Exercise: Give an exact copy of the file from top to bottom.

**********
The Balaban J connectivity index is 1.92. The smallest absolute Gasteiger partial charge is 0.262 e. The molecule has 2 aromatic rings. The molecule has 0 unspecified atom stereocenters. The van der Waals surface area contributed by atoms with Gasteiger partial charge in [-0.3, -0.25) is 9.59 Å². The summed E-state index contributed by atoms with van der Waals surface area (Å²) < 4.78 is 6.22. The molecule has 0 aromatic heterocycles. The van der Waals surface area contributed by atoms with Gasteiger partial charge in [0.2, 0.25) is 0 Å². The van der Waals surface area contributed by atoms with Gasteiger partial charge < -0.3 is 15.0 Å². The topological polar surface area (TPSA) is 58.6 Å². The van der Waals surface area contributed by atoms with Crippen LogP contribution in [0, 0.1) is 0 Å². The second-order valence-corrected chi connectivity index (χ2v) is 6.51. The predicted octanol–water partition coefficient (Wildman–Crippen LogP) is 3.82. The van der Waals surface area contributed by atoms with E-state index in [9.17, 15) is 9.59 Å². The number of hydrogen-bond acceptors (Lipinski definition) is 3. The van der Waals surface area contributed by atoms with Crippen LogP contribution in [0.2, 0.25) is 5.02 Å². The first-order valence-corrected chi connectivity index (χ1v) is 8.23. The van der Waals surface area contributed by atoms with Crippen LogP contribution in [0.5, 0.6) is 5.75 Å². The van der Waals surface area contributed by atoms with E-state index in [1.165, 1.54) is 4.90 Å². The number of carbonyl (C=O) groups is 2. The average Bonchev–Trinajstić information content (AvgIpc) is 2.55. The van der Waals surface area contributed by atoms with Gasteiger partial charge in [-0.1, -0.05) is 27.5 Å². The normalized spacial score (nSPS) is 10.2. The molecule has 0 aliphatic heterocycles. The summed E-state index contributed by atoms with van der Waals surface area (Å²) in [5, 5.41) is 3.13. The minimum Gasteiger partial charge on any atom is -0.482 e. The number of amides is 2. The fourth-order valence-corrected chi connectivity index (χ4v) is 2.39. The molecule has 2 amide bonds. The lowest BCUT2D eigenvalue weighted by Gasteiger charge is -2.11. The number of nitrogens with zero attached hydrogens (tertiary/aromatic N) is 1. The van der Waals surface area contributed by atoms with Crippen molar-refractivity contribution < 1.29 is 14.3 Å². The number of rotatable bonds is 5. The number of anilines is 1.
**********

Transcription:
The Balaban J connectivity index is 1.92. The smallest absolute Gasteiger partial charge is 0.262 e. The molecule has 2 aromatic rings. The molecule has 0 unspecified atom stereocenters. The van der Waals surface area contributed by atoms with Gasteiger partial charge in [-0.3, -0.25) is 9.59 Å². The summed E-state index contributed by atoms with van der Waals surface area (Å²) < 4.78 is 6.22. The molecule has 0 aromatic heterocycles. The van der Waals surface area contributed by atoms with Gasteiger partial charge in [0.2, 0.25) is 0 Å². The van der Waals surface area contributed by atoms with Gasteiger partial charge < -0.3 is 15.0 Å². The topological polar surface area (TPSA) is 58.6 Å². The van der Waals surface area contributed by atoms with Crippen LogP contribution in [0, 0.1) is 0 Å². The second-order valence-corrected chi connectivity index (χ2v) is 6.51. The predicted octanol–water partition coefficient (Wildman–Crippen LogP) is 3.82. The van der Waals surface area contributed by atoms with E-state index in [9.17, 15) is 9.59 Å². The number of hydrogen-bond acceptors (Lipinski definition) is 3. The van der Waals surface area contributed by atoms with Crippen LogP contribution in [0.2, 0.25) is 5.02 Å². The first-order valence-corrected chi connectivity index (χ1v) is 8.23. The van der Waals surface area contributed by atoms with Crippen LogP contribution in [0.5, 0.6) is 5.75 Å². The van der Waals surface area contributed by atoms with E-state index in [1.165, 1.54) is 4.90 Å². The number of carbonyl (C=O) groups is 2. The average Bonchev–Trinajstić information content (AvgIpc) is 2.55. The van der Waals surface area contributed by atoms with Gasteiger partial charge in [-0.1, -0.05) is 27.5 Å². The normalized spacial score (nSPS) is 10.2. The molecule has 0 aliphatic heterocycles. The summed E-state index contributed by atoms with van der Waals surface area (Å²) in [5, 5.41) is 3.13. The minimum Gasteiger partial charge on any atom is -0.482 e. The number of amides is 2. The fourth-order valence-corrected chi connectivity index (χ4v) is 2.39. The molecule has 2 amide bonds. The lowest BCUT2D eigenvalue weighted by Gasteiger charge is -2.11. The number of nitrogens with zero attached hydrogens (tertiary/aromatic N) is 1. The van der Waals surface area contributed by atoms with Crippen molar-refractivity contribution < 1.29 is 14.3 Å². The number of rotatable bonds is 5. The number of anilines is 1.